On October 7, the European Commission published its Regional Competitive Index. The index that categorizes the competitiveness of regions shows that Northern Sweden is behind other comparable regions in Europe when it comes to infrastructure, among other things, and that this reduces competitiveness compared to other regions.
Regional Competetive Index 2019 (RCI) is the fourth edition of the European Commission's regional competition index. The index captures long-term development and production opportunities based on eleven different dimensions of competitiveness for EU regions at NUTS2 level, a geographical division where Norrbotten and Västerbotten form the joint NUTS2 area "Upper Norrland" and Jämtland Härjedalen and Västernorrland constitute NUTS2 .
By not only focusing on the Gross Domestic Product (GDP) when measuring competition, but also covering social and structural aspects, an attempt is made to capture a more multifaceted picture of the concept of competitiveness. Although GDP is strongly linked to competitiveness, it is not the only factor. The index shows that there is a great difference between the EU's regions, especially in the more developed regions. Strong GDP does not automatically lead to great competitiveness, where factors such as macroeconomic stability, infrastructure and innovation can increase or decrease the region's competitiveness.
RCI shows that both Upper Norrland and Central Norrland lack three of the eleven dimensions when comparing the regions with other European regions with similar economic conditions. On the points of infrastructure, the size of the region's market share and "business sophistication", measured by, among other things, the proportion of employees in the finance and services sector and how small and medium-sized companies cooperate in the regions, Northern Sweden performs worse than other comparable regions.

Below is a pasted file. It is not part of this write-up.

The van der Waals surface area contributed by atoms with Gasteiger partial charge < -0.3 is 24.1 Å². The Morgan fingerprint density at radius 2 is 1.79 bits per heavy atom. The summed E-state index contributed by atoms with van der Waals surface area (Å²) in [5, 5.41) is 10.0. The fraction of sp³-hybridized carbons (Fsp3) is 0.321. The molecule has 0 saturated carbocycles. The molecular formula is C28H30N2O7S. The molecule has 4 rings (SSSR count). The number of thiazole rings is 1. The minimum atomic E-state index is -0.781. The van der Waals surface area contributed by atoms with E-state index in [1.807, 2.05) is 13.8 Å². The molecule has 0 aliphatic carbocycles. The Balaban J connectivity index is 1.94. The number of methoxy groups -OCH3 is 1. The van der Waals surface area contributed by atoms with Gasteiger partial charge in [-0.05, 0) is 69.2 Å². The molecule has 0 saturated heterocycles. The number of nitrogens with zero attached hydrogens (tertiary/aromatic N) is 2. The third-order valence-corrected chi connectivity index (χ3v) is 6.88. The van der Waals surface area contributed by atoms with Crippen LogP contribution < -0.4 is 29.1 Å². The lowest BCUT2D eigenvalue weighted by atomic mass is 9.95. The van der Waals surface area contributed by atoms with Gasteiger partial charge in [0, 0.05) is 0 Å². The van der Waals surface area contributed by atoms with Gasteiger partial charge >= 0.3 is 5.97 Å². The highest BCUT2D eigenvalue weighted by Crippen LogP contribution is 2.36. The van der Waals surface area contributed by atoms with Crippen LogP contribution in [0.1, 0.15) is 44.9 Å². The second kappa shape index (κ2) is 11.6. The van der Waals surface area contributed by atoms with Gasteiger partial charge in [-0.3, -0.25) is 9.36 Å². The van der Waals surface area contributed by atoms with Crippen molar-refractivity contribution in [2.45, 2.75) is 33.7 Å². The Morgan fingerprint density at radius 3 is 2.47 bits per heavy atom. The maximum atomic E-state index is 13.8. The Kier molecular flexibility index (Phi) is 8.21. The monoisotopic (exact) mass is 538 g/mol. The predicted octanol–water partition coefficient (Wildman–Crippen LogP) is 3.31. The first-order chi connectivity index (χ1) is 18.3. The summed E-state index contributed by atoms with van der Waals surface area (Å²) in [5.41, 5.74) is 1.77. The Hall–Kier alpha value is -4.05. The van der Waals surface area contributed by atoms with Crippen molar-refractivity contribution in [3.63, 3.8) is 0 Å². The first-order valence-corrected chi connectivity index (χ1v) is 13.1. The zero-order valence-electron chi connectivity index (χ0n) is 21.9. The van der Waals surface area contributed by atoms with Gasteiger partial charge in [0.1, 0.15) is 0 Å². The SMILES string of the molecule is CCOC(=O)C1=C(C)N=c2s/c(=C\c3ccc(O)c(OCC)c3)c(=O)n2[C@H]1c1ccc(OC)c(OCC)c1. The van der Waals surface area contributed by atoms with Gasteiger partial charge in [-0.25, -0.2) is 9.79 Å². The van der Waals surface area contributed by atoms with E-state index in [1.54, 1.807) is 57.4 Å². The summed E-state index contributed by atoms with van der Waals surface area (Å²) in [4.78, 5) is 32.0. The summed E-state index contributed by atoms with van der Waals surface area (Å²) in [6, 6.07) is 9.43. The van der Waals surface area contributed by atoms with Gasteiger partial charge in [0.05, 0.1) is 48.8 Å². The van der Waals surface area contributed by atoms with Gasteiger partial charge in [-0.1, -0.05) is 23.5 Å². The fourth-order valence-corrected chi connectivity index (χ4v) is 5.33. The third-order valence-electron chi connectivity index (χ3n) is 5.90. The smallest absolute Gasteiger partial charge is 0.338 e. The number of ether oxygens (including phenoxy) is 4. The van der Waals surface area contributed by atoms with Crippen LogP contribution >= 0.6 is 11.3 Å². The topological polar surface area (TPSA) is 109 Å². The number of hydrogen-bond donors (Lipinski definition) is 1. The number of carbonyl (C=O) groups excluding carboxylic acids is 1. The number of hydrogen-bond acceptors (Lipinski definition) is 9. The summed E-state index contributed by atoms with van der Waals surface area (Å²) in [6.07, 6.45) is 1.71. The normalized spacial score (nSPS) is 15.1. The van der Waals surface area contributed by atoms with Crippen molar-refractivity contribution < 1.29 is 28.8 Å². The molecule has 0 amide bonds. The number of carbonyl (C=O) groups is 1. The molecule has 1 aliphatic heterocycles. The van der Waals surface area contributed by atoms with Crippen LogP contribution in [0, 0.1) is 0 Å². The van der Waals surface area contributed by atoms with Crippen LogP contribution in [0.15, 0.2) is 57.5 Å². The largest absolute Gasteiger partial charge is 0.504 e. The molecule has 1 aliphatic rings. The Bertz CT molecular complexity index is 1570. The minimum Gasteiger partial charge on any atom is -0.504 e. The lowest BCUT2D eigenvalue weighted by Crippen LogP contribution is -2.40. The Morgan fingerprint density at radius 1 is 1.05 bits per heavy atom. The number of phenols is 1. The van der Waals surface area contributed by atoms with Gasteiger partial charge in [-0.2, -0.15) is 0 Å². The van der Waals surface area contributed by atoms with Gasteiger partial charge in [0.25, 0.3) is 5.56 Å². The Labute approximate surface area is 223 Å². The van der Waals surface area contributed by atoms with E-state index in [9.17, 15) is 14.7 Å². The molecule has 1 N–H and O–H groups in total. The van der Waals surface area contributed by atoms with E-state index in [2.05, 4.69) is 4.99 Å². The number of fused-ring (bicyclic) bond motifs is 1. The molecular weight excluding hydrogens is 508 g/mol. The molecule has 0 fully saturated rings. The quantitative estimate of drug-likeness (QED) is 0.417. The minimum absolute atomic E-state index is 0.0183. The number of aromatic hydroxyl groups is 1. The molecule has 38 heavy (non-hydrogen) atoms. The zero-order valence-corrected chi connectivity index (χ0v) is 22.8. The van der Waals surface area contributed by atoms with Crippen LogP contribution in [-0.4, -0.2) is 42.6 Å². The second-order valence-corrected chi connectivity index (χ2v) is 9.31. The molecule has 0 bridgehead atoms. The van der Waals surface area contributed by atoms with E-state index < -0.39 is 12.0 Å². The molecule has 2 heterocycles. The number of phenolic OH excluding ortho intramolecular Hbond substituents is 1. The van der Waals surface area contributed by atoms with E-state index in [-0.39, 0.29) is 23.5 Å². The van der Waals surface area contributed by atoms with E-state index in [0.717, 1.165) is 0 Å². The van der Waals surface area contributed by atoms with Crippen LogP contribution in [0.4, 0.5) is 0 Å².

RCI can see that both Upper Norrland and Central Norrland do not reach the same competitiveness as other comparable regions. Deficiencies in infrastructure are one of the reasons for this, which is thus a bottleneck for the continued development of the regions. The index indicates that further infrastructure investments are needed if the regions reach their full potential and this is in line with, for example, the 2017 OECD study that the regions in Northern Sparsely Populated Areas, NSPA, in northern Sweden, Finland and Norway have made and the conclusions in it the Arctic consultation report in the EU from 2018, where investment in transport infrastructure is highlighted as one of the most important to invest from national level and also the EU to strengthen the development power in Northern Europe.
The index is topped by Stockholm, followed by Utrecht and London, which are the most competitive regions. Upper Norrland is ranked 135 out of 268 while Central Norrland is ranked 142. The index and data for all regions can be found here.
If you are interested in how the index is developed, you can read more about the methodology around the index, click here